Bus for TV

By: Amie Hickland , Video by: Laura Grace


A New South Wales exhibition will showcase the changing world through the eyes of bus drivers

Bus for TV
Ray Dunn (video) and Michael Reinhart (pictured above) were two of the drivers featured in the Bus TV exhibition

When Sydney artist Laura Grace began catching the bus again after years spent driving to and from work, it gave the student an idea.

After returning to Sydney College of the Arts to complete her Masters in Studio Art – majoring in photo media - Grace decided the drivers would be the focus of her next exhibition.

Bus TV is an exhibition which focuses on five Sydney bus drivers, who give their perspective on how the world has changed.

"Bus drivers provide an essential city service at all hours of the day, in all weather, day in day out," says Grace.

"This exhibition is about the city’s unsung driving force and the city and community that they serve.

"The videos look into the daily life of a driver, their motivations, the passengers they encounter and the view of the world they get from the driver’s seat.

 "I am drawn to stories about the everyday and the overlooked, about people who are exceptional for being unexceptional," she says.

Grace was inspired by her early connection to buses which comes from the daily trips to and from school as a teenager.

"For me the bus driver was a first introduction to the real world beyond your parents, family and teachers," she says.

"I remember singing bus drivers, drivers who gave running commentaries, drivers who must have been deafened by bus loads of squealing adolescents."

Grace says buses are a communal space where people from all walks of life are brought together.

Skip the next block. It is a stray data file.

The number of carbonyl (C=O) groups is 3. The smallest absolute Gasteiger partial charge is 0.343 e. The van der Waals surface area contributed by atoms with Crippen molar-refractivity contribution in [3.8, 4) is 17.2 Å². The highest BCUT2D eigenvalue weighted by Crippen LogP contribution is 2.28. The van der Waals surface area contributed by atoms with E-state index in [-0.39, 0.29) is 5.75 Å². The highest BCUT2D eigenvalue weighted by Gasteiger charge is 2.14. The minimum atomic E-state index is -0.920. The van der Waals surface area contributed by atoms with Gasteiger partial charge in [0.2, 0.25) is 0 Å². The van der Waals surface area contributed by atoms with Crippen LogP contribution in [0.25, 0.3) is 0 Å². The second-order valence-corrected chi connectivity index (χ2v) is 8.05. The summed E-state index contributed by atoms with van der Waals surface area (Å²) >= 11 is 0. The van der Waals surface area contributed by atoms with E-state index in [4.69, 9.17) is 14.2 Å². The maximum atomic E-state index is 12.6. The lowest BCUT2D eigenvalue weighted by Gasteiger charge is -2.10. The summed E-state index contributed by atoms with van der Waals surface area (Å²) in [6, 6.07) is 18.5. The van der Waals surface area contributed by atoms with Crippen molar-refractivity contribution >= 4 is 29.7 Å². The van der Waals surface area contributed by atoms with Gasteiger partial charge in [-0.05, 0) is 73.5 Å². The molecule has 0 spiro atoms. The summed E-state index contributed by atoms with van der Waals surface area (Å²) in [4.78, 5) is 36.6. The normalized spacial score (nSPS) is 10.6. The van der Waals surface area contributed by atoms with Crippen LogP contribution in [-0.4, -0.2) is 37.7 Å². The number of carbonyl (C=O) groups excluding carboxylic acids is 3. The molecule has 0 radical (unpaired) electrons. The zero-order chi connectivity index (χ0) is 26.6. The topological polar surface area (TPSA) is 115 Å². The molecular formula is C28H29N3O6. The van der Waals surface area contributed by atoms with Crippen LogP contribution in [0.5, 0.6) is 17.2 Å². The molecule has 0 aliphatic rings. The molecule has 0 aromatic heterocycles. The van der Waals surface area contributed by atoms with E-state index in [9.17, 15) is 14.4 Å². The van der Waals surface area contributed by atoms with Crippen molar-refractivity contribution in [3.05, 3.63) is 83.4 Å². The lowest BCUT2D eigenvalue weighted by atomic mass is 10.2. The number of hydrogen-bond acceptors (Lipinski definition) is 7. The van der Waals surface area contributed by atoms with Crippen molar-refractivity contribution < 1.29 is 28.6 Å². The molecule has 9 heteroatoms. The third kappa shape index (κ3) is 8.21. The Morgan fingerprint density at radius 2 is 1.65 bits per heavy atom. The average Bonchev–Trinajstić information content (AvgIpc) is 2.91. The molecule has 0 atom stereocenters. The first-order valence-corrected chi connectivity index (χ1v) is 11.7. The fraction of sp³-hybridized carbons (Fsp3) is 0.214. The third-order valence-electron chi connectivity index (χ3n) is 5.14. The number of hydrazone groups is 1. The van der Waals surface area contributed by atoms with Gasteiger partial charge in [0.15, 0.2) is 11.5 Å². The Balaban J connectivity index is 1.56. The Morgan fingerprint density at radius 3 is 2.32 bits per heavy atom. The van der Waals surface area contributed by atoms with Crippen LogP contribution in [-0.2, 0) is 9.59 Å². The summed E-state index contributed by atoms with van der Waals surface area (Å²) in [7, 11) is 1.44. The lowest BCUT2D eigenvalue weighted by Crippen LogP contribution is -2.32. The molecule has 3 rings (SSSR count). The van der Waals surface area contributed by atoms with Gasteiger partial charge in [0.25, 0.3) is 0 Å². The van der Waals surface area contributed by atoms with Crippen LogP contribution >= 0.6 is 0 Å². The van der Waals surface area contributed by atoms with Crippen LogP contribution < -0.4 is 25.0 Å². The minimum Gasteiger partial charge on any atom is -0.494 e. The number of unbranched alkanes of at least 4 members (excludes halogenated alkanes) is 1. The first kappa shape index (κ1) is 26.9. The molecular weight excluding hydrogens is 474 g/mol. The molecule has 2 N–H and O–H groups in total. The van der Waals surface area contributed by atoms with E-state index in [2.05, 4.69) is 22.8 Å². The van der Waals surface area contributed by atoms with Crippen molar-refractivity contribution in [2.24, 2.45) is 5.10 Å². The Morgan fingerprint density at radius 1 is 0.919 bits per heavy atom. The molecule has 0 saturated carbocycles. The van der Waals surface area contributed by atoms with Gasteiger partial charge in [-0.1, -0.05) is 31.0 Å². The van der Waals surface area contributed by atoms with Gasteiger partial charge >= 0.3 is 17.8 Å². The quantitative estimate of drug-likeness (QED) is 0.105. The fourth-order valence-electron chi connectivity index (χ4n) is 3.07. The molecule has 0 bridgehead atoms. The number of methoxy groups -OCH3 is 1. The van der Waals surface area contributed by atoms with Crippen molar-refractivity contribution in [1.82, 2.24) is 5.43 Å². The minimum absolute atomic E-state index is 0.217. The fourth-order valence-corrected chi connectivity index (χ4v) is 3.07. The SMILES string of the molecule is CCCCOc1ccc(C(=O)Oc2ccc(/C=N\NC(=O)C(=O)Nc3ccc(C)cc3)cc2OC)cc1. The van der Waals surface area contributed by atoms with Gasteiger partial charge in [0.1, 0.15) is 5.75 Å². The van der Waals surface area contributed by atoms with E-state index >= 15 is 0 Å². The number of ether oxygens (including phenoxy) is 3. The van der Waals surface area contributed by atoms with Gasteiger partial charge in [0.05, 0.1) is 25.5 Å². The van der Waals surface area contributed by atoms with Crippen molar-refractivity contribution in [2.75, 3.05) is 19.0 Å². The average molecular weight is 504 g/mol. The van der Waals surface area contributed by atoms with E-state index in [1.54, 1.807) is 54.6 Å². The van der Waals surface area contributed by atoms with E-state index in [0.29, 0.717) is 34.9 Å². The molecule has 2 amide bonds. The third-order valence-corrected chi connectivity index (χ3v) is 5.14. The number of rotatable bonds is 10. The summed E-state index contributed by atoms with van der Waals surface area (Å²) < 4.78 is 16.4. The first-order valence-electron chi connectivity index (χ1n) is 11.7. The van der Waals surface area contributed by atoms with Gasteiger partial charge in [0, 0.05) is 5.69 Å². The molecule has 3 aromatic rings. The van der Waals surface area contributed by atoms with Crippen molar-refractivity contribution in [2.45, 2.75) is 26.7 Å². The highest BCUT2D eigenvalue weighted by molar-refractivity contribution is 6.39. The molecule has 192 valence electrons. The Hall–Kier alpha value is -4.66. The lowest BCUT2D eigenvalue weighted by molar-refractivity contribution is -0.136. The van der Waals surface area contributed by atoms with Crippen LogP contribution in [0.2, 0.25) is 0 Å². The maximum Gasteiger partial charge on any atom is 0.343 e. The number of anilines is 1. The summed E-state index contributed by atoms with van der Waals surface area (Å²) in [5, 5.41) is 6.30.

"Over the years I have seen passengers at their best and worst and I have always wondered what the bus drivers who witness this meeting of worlds, over time, make of humanity as a consequence of their job," she says.

Grace spent about one hour filming with each of the five drivers who feature in the show.

"I passed quite a few hours at depots around Sydney filming time lapses, including a few early mornings to make the most of the big morning peak hour movements in the yards," she says.

"I learnt a lot from the drivers I interviewed and it was difficult to decide what stories of theirs to highlight.

"Even though I worked with an editor, scripting and editing took more time than the filming."

Laura says the other time consuming part of the project involves the Sydney Bus Museum.

"They agreed to loan me some old bus seats which I have been using as stands for the monitors that display the videos in the exhibition," she says.

"Quite a bit of time and elbow grease went into making these a little more presentable for the occasion."

Laura says the drivers who are showcased in the films were very generous with their time and were really open to questions.

"I think they were a little surprised that I might be interested in finding out more about them," she says.

"I got the feeling that they weren’t often asked by members of the public for their perspective.

"One thing that surprised me was how much they loved driving and how beautiful they found the city - even after more than 20 years of city traffic."

Laura says it would be great if the people who saw the exhibition or heard about it thought twice not only about the real live person behind the wheel but also about the many other people who keep our cities running. 

"As some of the drivers mention in the show, the prevalence of smart technology is changing people’s behaviour on buses.

"The automated ticketing systems further reduce interactions between drivers and passenger."

The response to the exhibition has been good so far, particularly from people who work in the bus industry who have been interested and encouraging.

The exhibition is on at Chrissie Cotter Gallery, Camperdown, NSW, until Sunday July 25.

The gallery is open from 11 am to 4 pm, Thursday to Sunday. The show will reopen for the weekend of August 6 and 7. 

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